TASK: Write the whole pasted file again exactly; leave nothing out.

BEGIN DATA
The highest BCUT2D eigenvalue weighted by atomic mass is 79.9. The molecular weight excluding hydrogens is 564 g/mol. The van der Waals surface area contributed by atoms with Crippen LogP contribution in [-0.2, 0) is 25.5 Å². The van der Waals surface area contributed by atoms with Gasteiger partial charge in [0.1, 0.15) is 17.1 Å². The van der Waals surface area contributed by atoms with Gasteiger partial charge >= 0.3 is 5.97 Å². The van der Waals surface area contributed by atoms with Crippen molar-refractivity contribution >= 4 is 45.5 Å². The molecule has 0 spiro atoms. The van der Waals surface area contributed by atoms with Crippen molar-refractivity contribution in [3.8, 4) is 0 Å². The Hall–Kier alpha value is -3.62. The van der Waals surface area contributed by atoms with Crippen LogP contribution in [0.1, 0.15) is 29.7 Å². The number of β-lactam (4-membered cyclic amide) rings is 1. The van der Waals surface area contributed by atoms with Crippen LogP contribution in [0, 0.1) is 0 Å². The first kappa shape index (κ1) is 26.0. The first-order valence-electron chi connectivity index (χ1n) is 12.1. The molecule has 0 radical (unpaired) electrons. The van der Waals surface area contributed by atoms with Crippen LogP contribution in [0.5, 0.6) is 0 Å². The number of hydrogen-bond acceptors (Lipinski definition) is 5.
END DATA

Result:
The highest BCUT2D eigenvalue weighted by atomic mass is 79.9. The molecular weight excluding hydrogens is 564 g/mol. The van der Waals surface area contributed by atoms with Crippen LogP contribution in [-0.2, 0) is 25.5 Å². The van der Waals surface area contributed by atoms with Gasteiger partial charge in [0.1, 0.15) is 17.1 Å². The van der Waals surface area contributed by atoms with Gasteiger partial charge >= 0.3 is 5.97 Å². The van der Waals surface area contributed by atoms with Crippen molar-refractivity contribution >= 4 is 45.5 Å². The molecule has 0 spiro atoms. The van der Waals surface area contributed by atoms with Crippen molar-refractivity contribution in [3.8, 4) is 0 Å². The Hall–Kier alpha value is -3.62. The van der Waals surface area contributed by atoms with Crippen LogP contribution in [0.1, 0.15) is 29.7 Å². The number of β-lactam (4-membered cyclic amide) rings is 1. The van der Waals surface area contributed by atoms with Crippen LogP contribution in [0, 0.1) is 0 Å². The first kappa shape index (κ1) is 26.0. The first-order valence-electron chi connectivity index (χ1n) is 12.1. The molecule has 0 radical (unpaired) electrons. The van der Waals surface area contributed by atoms with Crippen LogP contribution in [0.5, 0.6) is 0 Å². The number of hydrogen-bond acceptors (Lipinski definition) is 5.